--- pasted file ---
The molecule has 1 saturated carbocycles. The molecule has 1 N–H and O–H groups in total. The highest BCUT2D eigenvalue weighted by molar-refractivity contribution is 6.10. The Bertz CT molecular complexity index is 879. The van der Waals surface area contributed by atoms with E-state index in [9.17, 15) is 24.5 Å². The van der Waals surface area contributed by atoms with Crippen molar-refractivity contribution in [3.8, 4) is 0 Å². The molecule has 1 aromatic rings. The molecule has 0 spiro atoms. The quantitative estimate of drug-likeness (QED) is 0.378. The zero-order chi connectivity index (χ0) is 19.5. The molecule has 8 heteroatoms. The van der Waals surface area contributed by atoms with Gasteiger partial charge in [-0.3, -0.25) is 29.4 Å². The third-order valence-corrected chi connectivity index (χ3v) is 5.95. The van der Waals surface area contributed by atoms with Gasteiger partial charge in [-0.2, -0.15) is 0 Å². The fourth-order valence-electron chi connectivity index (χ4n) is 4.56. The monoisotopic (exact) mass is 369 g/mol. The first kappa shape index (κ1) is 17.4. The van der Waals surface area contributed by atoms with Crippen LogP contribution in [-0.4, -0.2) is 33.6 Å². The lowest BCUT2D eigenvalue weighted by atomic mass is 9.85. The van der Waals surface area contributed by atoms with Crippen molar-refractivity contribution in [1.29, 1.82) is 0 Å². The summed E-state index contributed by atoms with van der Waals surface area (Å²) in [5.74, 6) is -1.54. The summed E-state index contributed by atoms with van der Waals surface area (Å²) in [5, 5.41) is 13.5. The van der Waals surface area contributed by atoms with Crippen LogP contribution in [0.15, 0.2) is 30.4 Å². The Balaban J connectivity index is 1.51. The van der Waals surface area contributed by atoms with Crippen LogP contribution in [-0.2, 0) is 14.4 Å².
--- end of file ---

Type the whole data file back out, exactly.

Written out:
The molecule has 1 saturated carbocycles. The molecule has 1 N–H and O–H groups in total. The highest BCUT2D eigenvalue weighted by molar-refractivity contribution is 6.10. The Bertz CT molecular complexity index is 879. The van der Waals surface area contributed by atoms with E-state index in [9.17, 15) is 24.5 Å². The van der Waals surface area contributed by atoms with Crippen molar-refractivity contribution in [3.8, 4) is 0 Å². The molecule has 1 aromatic rings. The molecule has 0 spiro atoms. The quantitative estimate of drug-likeness (QED) is 0.378. The zero-order chi connectivity index (χ0) is 19.5. The molecule has 8 heteroatoms. The van der Waals surface area contributed by atoms with Gasteiger partial charge in [-0.3, -0.25) is 29.4 Å². The third-order valence-corrected chi connectivity index (χ3v) is 5.95. The van der Waals surface area contributed by atoms with Gasteiger partial charge in [-0.2, -0.15) is 0 Å². The fourth-order valence-electron chi connectivity index (χ4n) is 4.56. The monoisotopic (exact) mass is 369 g/mol. The first kappa shape index (κ1) is 17.4. The van der Waals surface area contributed by atoms with Crippen LogP contribution in [-0.4, -0.2) is 33.6 Å². The lowest BCUT2D eigenvalue weighted by atomic mass is 9.85. The van der Waals surface area contributed by atoms with Crippen molar-refractivity contribution in [1.29, 1.82) is 0 Å². The summed E-state index contributed by atoms with van der Waals surface area (Å²) in [5.74, 6) is -1.54. The summed E-state index contributed by atoms with van der Waals surface area (Å²) in [5, 5.41) is 13.5. The van der Waals surface area contributed by atoms with Crippen LogP contribution in [0.15, 0.2) is 30.4 Å². The Balaban J connectivity index is 1.51. The van der Waals surface area contributed by atoms with Crippen LogP contribution in [-0.2, 0) is 14.4 Å².